Brunei’s Sultan Backs Away From Sharia, But Not Very Far
Although Sultan Hassanal Bolkiah of Brunei was forced on May 6 by international outrage to back away from strict Islamic law that included stoning to death for gay sex, adultery and rape, the fact is that he hasn’t backed away very far.
Hassanal declared full implementation of Sharia law on April 3, complete with hudud or Islamic punishments as a deathbed promise to his father, Sir Omar Ali Saifuddien III, who died in 1986 at age 72 after abdicating in 1967. Hassanal ascended the throne at 21.
From 1906, the British Administration had progressively introduced British common law for its Brunei protectorate, structuring a functioning civil service, and organized the oil-rich enclave’s defense. The system of British Resident – adviser to the Sultan in-Council – inhibited adoption of crude, eighth Century Arabic tribal practices. However, Hassanal has now locked Brunei society into exactly that.
When the United Nations, US, UK, EU and Hollywood celebrities condemned the barbaric, medieval Hudud punishments, Hassanal clarified belatedly that the intent was to inspire piety, not stone offenders to death. But the hudud provisions remain on the statutes. Hassanal declared a moratorium, not a reversal.
The only other absolute monarchy practicing this kind of tribal barbarism is Saudi Arabia. What didn’t escape local and global attention for the sheer hypocrisy of the Sharia shock is how the Saudi and Brunei rulers exempt themselves.
These chaps happen also to be the most egregious offenders of the Sharia moral codes. Institutionalized religious terror keeps internal dissent in check, as God is the ultimate authority on whose behalf the rulers act. The feudal rulers are acutely aware that Islam does not recognize hereditary right to rule, or racial exceptionalism. So they appoint themselves the guardians of Islam in their territories.
For the Saudis, the pilgrimage sites are in the territory they hold. Saudi Arabia generously funds global Islamic training for preachers, building of mosques and religious schools. Funds also flow into some terror outfits listed by Western security agencies, causing enormous headaches for the moderate rulers of majority Muslim countries across Southeast Asia as well as the island of Mindanao in the Philippines, with its 10.7 million Muslims.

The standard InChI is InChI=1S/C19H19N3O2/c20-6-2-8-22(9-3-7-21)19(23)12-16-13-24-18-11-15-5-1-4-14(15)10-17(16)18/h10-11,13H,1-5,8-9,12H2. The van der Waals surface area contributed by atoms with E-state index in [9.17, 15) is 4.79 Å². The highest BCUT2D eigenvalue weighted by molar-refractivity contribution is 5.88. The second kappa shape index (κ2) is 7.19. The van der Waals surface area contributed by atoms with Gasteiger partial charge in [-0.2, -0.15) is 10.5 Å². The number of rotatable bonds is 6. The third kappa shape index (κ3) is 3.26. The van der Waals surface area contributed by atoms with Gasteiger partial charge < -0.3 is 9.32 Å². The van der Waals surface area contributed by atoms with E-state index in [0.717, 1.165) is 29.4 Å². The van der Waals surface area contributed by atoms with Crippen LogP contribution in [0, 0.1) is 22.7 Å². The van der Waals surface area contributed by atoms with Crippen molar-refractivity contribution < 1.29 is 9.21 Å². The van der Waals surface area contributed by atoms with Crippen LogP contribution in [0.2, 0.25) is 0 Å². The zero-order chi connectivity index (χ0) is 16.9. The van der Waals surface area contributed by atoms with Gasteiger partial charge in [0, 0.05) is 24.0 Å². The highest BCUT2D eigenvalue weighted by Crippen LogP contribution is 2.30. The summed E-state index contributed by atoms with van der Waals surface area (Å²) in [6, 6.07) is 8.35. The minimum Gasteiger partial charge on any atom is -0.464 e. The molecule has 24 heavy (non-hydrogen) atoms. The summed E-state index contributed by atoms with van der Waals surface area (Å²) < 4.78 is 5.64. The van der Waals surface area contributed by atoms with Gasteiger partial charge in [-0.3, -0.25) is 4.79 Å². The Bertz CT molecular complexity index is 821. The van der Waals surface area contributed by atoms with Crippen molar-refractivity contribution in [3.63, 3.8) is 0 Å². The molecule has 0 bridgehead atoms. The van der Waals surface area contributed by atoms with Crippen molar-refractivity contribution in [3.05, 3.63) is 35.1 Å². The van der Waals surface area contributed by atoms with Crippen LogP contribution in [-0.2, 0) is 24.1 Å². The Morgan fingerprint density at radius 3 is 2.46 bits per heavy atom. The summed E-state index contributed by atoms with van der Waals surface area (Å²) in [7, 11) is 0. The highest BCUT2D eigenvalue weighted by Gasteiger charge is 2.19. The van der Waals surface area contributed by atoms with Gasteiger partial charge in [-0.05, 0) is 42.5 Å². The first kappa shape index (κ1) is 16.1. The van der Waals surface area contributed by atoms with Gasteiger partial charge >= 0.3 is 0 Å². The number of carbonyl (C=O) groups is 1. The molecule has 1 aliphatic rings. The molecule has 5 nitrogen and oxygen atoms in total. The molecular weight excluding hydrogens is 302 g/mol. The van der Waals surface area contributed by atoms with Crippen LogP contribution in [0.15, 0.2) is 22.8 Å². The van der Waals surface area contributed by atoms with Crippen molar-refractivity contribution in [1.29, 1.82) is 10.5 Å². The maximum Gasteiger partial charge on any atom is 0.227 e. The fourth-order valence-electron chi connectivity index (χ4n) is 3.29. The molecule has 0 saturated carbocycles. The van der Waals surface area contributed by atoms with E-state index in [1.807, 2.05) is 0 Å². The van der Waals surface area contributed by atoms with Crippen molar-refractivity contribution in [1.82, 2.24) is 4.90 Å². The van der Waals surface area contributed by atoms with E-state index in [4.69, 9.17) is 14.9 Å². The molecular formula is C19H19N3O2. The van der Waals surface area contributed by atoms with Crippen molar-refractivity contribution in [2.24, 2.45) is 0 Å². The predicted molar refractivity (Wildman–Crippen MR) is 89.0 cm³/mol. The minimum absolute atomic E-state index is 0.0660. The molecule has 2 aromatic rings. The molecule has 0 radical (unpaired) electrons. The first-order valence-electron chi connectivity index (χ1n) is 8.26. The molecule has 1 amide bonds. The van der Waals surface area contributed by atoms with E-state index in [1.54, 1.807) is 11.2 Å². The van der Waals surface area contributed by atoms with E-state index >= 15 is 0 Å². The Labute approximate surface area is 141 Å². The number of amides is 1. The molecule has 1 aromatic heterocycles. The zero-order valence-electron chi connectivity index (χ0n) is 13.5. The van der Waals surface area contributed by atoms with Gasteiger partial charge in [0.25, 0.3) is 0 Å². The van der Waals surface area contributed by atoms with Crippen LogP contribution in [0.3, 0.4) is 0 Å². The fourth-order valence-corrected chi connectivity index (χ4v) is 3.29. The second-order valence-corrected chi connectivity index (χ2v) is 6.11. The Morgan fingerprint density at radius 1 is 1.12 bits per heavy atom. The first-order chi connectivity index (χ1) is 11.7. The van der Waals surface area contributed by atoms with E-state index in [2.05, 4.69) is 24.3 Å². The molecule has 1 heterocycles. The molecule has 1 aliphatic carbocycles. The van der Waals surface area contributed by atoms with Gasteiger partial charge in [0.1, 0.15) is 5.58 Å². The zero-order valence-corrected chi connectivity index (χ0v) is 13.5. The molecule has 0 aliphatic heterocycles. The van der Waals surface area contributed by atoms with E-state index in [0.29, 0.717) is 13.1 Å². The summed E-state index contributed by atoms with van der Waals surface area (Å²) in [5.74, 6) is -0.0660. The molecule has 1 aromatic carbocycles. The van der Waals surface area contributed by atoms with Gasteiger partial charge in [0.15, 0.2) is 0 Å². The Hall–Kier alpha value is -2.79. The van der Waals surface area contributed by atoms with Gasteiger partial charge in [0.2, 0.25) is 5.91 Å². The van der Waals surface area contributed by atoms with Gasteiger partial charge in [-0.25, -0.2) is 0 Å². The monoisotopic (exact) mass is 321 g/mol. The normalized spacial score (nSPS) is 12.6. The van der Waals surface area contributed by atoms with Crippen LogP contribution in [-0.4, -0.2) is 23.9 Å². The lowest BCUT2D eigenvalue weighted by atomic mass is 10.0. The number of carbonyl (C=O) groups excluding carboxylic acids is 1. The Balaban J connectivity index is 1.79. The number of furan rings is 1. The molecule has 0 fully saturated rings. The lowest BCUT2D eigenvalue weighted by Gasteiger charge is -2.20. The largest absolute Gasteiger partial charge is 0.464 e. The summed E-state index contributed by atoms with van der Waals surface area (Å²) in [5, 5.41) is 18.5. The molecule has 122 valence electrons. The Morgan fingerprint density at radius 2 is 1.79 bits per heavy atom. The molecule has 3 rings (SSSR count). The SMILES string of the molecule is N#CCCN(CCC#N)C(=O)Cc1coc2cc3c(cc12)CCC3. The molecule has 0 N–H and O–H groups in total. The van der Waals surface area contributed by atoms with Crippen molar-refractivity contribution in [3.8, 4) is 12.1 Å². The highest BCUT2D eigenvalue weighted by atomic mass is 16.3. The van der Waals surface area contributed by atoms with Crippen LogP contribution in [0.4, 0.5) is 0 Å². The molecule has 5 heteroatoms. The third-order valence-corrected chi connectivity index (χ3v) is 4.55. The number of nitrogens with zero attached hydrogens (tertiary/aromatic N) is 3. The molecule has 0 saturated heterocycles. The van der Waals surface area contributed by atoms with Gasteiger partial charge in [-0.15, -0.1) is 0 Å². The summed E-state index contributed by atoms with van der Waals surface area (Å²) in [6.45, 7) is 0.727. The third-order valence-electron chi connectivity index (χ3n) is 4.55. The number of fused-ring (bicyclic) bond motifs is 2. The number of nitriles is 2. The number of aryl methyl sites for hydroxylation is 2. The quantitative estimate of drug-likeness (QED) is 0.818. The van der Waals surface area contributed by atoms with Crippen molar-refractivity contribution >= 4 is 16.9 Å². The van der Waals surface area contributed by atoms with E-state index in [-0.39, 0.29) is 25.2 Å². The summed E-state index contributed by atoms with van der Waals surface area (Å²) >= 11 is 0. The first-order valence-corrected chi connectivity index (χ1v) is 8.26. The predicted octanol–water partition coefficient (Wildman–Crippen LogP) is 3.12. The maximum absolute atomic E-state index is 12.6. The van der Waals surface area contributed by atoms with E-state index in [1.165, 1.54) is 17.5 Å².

In the Sultanates of Brunei and Malaya, rulers leverage their hereditary positions to oversee Islamic practice – which they self-servingly conflate with protecting the Malay race. Islamic sects which oppose feudal rulership are banned. The much-touted Islamic Caliphate ambition of ISIS is a nightmare for the Saudis and Brunei.
As he faces his own tryst with eternity at 72 – the age at which his father died -- Hassanal Bolkiah is in a hurry to make amends. He has been in lengthy consultation with the State Mufti (religious leader) in recent years. The Religious Affairs Department banned public displays of Christmas celebrations in 2016.
Chinese New Year lion dances are confined to three days indoors at Chinese associations, schools and private residences. Songs or decorations of Christmas or Lunar New Year are disallowed in shopping malls and hotels.
The Sultan is said to hope all his past transgressions will be forgiven, and that he will gain merit by full implementation of Sharia. Brunei society is assured of Islamic righteousness as Hassanal’s legacy and repentance.
The Sultan, his siblings and extended family for decades flaunted their oil wealth in profligate ways which beggar belief. More than 2,000 prestige car brands rot in garages for lack of maintenance, of which 600 Rolls Royce Royals are coated with 24-karat gold. Only the most expensive Ferraris and Lamborghinis are allowed in this metal graveyard.